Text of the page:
posted by dellsolace at 7:46 AM on August 4, 2021 [8 favorites]

Dentistry isn't just about appearance or even eating, important as those are. There are some cancers of the mouth that a dental checkup should catch early if you're getting regular checks or can easily access dental care if something seems wrong. As with other healthcare, lack of easy, affordable access to practitioners and diagnostics can turn a treatable condition into something lethal or requiring major treatment quicker than you might think.
posted by YoungStencil at 7:54 AM on August 4, 2021 [3 favorites]

I have spent thousands. And thousands. And thousands and thousands.


I have never had a toothache or any indication perceptible by me that anything was wrong with a tooth. Definitely have had fillings fall out of my head. Definitely have a visible overbite and steadily increasing yellowing and have definitely heard about both of those for thirty or forty years until I quit going to commercial dentists and started dragging my teeth to the dental school faculty practice where they have that fat faculty salary in addition to the practice money plus don't have to pay for the infrastructure therefore don't tend to try to flog cosmetic "treatments."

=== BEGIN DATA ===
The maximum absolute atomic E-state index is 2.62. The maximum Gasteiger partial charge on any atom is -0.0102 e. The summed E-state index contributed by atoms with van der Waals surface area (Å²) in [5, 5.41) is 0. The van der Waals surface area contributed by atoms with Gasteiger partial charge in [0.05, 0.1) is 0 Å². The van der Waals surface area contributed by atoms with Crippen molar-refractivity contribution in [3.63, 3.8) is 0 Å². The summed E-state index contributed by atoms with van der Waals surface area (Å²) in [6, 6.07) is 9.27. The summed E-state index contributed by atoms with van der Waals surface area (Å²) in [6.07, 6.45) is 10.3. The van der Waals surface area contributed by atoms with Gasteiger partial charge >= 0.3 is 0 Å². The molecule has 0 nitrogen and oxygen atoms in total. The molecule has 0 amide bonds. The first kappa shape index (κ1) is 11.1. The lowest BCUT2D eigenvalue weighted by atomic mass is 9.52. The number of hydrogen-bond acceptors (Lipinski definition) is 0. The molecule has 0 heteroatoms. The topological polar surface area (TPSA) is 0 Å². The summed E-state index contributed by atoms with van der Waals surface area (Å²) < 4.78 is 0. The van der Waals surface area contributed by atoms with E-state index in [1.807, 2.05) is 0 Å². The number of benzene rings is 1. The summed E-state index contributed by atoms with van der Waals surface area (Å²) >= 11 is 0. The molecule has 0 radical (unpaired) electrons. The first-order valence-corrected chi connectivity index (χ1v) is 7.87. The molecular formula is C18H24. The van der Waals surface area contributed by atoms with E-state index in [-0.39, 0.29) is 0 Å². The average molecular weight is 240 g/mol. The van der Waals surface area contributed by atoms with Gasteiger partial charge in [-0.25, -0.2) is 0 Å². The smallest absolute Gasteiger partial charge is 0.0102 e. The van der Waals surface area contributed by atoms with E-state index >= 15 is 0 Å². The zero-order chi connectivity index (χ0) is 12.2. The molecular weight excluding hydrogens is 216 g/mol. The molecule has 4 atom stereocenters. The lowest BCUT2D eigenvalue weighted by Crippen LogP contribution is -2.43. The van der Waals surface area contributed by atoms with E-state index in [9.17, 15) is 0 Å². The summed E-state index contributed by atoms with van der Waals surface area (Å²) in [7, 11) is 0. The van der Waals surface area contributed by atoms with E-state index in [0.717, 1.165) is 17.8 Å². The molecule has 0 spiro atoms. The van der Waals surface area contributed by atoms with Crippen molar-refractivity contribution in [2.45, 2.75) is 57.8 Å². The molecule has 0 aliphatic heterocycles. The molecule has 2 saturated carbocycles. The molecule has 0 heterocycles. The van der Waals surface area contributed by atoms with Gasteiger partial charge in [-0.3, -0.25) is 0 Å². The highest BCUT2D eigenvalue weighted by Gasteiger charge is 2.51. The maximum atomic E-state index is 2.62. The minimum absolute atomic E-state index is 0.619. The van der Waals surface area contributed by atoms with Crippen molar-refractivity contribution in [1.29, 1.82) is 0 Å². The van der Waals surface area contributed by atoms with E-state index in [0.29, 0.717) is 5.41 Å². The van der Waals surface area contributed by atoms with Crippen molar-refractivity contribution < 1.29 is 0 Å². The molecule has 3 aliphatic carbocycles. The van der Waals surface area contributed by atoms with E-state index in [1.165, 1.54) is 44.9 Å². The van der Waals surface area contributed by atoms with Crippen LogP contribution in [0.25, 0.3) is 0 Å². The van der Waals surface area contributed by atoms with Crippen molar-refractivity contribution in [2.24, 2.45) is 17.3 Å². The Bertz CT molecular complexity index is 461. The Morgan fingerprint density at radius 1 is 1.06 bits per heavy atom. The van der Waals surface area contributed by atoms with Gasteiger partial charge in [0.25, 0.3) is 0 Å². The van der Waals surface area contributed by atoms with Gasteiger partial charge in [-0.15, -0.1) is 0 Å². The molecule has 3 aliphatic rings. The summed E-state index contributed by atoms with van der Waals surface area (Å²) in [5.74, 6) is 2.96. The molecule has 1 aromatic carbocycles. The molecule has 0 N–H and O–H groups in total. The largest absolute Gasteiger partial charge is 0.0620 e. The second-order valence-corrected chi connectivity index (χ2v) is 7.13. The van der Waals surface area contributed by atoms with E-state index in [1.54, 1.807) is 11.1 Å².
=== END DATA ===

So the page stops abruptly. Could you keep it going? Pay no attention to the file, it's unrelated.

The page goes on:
Every time I spend another couple hundred plus, it's based on my teeth calving another old filling, or it's after a regular check-up wherein somebody pointed to what appeared to be nothing on an exray I couldn't read or the hygienist pounded the point of a sharp instrument into one of my supposedly unusually craggy molars and said "this one's a little sticky, let's have the doctor look at it" and then the doctor said "well, it may just be a natural declivity but out of an abundance of caution let's pave over it; that'll be another visit and an additional $200 please."